Thursday, June 03, 201012:30 PM - 2:00 PMT-DO Conference Room (TA-3, Bldg 123, Room 121)|
Duncan O'DellMcMaster University
Caustics are singularities of the ray theory of light: places where the intensity diverges and the geometric theory fails. A well-known example is the rainbow; another is provided by the bright lines on the bottom of a swimming pool. Caustics are more generally known as “catastrophes” and can occur in quantum mechanics too, typically in semiclassical and mean-field theories. I will present some illustrative examples of catastrophes that have come up in my research in ultra-cold atoms, including atomic diffraction, atomic Josephson junctions and cavity QED. I hope to convince you that catastrophe theory is a useful tool for analyzing quantum systems in certain interesting limits.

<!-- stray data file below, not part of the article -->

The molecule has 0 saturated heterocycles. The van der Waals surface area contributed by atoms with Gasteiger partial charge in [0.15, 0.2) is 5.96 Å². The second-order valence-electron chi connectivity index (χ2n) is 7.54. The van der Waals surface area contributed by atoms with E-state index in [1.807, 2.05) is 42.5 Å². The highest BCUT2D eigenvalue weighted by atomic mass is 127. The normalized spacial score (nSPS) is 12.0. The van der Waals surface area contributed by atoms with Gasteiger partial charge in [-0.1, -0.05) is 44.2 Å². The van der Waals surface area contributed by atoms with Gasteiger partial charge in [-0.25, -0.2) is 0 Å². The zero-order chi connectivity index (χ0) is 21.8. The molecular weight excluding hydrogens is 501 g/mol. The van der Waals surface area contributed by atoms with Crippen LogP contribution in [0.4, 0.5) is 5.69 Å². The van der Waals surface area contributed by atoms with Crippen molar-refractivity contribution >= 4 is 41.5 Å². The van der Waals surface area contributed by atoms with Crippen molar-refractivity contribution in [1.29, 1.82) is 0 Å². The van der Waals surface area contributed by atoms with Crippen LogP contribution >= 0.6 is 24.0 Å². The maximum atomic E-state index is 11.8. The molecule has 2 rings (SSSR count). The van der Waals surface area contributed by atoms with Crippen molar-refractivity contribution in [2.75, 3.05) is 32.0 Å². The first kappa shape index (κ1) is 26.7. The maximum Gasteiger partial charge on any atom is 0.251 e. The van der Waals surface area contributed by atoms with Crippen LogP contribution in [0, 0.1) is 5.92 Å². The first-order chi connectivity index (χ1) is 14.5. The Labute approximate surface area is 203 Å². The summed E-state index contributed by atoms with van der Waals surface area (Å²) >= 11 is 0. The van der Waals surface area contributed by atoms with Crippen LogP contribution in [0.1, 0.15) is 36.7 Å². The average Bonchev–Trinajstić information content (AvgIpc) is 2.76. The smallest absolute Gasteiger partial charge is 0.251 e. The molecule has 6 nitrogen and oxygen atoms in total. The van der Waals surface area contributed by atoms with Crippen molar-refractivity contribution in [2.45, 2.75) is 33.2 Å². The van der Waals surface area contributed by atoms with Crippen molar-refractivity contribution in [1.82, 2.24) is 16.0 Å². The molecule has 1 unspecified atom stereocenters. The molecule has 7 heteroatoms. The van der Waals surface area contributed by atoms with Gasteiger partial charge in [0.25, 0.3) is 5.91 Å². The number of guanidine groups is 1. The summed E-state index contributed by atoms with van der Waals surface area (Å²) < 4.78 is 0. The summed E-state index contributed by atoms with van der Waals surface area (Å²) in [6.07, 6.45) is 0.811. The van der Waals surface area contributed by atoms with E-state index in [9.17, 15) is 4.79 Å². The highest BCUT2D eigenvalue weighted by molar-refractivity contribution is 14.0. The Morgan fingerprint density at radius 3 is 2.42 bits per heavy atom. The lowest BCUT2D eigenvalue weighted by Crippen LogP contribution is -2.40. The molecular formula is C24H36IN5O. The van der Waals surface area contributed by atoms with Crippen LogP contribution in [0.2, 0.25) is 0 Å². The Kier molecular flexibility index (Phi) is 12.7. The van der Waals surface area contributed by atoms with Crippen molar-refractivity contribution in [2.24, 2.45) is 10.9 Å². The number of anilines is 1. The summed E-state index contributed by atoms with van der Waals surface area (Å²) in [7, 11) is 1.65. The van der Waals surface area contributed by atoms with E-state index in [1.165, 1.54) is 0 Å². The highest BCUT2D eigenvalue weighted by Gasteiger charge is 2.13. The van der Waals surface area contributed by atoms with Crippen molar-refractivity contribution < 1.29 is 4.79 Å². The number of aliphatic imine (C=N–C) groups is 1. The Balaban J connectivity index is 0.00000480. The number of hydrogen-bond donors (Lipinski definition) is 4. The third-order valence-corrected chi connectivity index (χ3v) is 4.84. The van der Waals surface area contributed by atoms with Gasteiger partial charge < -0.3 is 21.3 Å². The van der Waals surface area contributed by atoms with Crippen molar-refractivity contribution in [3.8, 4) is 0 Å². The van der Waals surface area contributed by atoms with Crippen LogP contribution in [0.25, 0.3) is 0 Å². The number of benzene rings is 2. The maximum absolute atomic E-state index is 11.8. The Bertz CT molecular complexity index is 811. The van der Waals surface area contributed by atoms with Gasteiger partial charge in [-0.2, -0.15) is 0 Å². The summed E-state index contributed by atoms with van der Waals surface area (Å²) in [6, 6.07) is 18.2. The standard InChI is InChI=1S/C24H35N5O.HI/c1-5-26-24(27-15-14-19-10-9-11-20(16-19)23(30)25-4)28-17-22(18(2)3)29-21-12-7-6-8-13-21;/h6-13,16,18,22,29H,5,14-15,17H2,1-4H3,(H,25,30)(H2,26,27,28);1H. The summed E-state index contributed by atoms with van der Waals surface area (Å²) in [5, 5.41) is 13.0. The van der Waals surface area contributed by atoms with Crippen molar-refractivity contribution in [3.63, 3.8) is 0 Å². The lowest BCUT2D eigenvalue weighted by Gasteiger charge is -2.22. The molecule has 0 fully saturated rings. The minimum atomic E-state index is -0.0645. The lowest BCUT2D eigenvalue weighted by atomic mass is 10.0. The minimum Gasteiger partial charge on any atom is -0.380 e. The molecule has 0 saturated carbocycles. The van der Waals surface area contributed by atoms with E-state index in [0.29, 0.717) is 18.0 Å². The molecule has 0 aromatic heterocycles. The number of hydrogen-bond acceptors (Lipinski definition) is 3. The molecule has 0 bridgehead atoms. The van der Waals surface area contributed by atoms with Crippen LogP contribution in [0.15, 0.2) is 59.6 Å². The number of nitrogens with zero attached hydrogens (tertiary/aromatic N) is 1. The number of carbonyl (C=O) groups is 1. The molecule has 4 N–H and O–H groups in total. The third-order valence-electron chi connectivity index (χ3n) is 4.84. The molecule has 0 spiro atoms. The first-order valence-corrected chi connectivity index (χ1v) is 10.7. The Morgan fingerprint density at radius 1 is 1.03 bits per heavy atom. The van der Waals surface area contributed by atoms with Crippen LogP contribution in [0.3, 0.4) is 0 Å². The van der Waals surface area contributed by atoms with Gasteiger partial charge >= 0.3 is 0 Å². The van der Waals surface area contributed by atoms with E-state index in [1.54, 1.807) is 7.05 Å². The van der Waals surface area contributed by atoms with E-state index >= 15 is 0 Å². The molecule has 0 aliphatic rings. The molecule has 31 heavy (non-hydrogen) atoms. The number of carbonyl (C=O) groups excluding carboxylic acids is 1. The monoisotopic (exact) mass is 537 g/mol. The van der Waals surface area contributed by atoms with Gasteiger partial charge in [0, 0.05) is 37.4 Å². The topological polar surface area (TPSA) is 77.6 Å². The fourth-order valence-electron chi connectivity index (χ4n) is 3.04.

Host: Diego Dalvit